Thirdly, we must ask the Americans and Chinese to stop arming the rebels. There cannot be free and fair elections so long as the civil war continues and the flames of conflict are being fanned by foreign intervention. We hypocritically condemn the Vietnamese while at the same time we are accomplices in the violation of Cambodia's territorial integrity by our own allies.

Fourthly, we should help to achieve a ceasefire, accompanied by liberalisation of the constitution, so as to allow opposition groups the political space in which they can function properly. As has been said, it was indeed a courageous decision of the French to convene an international conference in an attempt to reach a political solution, including an international control mechanism. But that meeting gave the Khmer Rouge undeserved legitimacy by treating them as equal to the other groups which have not included mass murder in their programmes.

I suggest that another attempt be made, this time under the auspices of the Secretary General of the United Nations, to bring together the Hun Sen government and the two other factions. I would further propose that if an interim administration can be formed to include those opposition groups —the non-mass murdering opposition groups —the international community should then give Cambodia military assistance to eliminate the Khmer Rouge. This would surely be more consistent than the Government's policy of saying they are not supporting the Khmer Rouge, yet at the same time that moderate murderers should be let into the government.

Finally, we have to consider the position of some 300,000 refugees living in so-called civilian camps along the border with Thailand and another 50,000 in the so-called "hidden border", the name given to the explicitly militarised camps. The Khmer Rouge are said to control something like 50,000 of those, plus four civilian camps with another 50,000 inhabitants, although the number of combatants is much smaller than that, perhaps no more that 20,000. Frank Judd and Tony Jackson of Oxfam were in Site 8, one of the Khmer Rouge camps, at the beginning of last month, and they reported military activity there as well as the diversion of UN food aid to the Khmer Rouge terrorists. Then there are two camps, including the biggest, Site 2, with 160,000 inhabitants under the control of Son Sann's Kampuchean National Liberation Front, and one under Prince Sihanouk.

The Chinese and the Americans have been pouring arms into the Khmer Rouge as well as food and medicines, and that is how they manage to dominate the coalition and threaten the people of Cambodia with another genocide. Son Sann and Prince Sihanouk are pathetic marionettes, though perhaps they could be brought to life if the outside world gave a firm commitment to the eradication of the Khmer Rouge mass murderers.

In the past the Thai Government turned a blind eye to Chinese military intervention in Cambodia as their half of a bargain. The return for that was that the Chinese refrained from supporting communist subversion in Thailand itself. Thailand had traditionally seen Cambodia as a potential enemy.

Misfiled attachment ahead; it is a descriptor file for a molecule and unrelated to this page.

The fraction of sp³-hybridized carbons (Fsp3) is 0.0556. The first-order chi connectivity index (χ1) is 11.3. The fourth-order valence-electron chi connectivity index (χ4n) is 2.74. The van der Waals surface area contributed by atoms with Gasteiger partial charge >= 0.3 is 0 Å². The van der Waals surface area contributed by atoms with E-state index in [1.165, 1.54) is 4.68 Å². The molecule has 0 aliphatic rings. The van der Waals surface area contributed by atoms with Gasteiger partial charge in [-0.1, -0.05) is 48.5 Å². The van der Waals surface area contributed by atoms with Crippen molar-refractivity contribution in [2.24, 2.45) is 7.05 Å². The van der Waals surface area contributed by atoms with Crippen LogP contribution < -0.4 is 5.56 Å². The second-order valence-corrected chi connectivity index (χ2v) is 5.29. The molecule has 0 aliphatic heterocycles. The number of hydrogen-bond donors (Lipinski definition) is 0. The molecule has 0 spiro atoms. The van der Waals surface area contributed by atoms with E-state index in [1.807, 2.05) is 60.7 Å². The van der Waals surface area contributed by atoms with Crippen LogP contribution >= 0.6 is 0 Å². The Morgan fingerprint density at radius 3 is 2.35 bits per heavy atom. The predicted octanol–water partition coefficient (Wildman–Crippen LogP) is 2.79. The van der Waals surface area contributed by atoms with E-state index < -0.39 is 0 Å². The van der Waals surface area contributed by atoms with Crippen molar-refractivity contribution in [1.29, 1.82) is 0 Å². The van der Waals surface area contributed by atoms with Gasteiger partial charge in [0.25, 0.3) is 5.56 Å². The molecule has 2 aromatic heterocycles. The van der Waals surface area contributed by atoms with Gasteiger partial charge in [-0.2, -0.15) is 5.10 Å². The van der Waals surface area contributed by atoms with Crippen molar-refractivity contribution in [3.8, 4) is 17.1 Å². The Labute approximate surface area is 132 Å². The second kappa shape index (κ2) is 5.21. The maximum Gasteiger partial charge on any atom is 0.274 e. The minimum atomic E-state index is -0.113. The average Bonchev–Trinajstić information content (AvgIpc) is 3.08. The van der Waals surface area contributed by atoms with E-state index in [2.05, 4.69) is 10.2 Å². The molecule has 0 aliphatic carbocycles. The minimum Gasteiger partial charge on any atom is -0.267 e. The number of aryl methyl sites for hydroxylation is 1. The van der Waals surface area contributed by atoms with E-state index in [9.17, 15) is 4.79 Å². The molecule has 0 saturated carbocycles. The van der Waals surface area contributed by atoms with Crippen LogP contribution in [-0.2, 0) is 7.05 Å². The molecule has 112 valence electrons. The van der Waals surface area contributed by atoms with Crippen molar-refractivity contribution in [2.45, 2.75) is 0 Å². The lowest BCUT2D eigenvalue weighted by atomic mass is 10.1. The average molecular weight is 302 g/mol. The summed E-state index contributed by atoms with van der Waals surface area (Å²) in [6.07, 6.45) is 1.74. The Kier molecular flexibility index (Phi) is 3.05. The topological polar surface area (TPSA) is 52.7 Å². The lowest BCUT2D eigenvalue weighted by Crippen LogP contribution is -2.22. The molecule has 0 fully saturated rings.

But now there is a new situation because the Prime Minister of Thailand has been moving towards an accommodation with Pnomh Penh. Mr. Chatichai was to have visited Washington in November and he has signalled that he would propose a concilatory approach to Vietnam. He suggests that Son Sann and Prince Sihanouk be invited to open peace talks with Hun Sen, thus isolating the Khmer Rouge. That was said to be opposed by the Thai Foreign Minister and elements of the Thai military, who have been doing extremely well by facilitating the transfer of armaments through Thai territory to the Khmer Rouge.

However, Mr. Chatichai also stales that the Chinese endorse the step-by-step approach to peace. If this is really so it transforms the situation since it could open the way towards severing the arteries of subversion which flow down through Thailand to Cambodia. With co-operation between Thailand and China, UN observers could be stationed on the border and the camps totally demilitarised. There could even be the substantial UN peacekeeping force which Prince Sihanouk predicated as an essential condition for him to abandon his alliance with the Khmer Rouge. I recognise that we are unlikely to aim at that result, caught as we are in this country in the time warp of US cold war policies aimed at containing Soviet expansionism and gaining revenge on Vietnam for the defeat it inflicted on the United States.

Unless there is a radical change of policy in Britain and the rest of Europe, however, there is a real danger of a return by Pol Pot and his psychopathic killers. They have already occupied the important town of Pailin and are approaching Battambang, the second largest city in Cambodia. The fear they engender may trigger off new waves of refugees crossing the border into Vietnam and thus stimulating even larger numbers of Vietnamese into leaving for Hong Kong. By refusing a single penny of aid to the de facto government, by giving, on the contrary, both civil and military aid to the coalition and by continuing to insist on a comprehensive solution to the Cambodian problem, we have helped to bring this situation about, and if we do not change our policy now the blood of the people of Cambodia will be on our hands.

8.45 p.m.

Lord Rea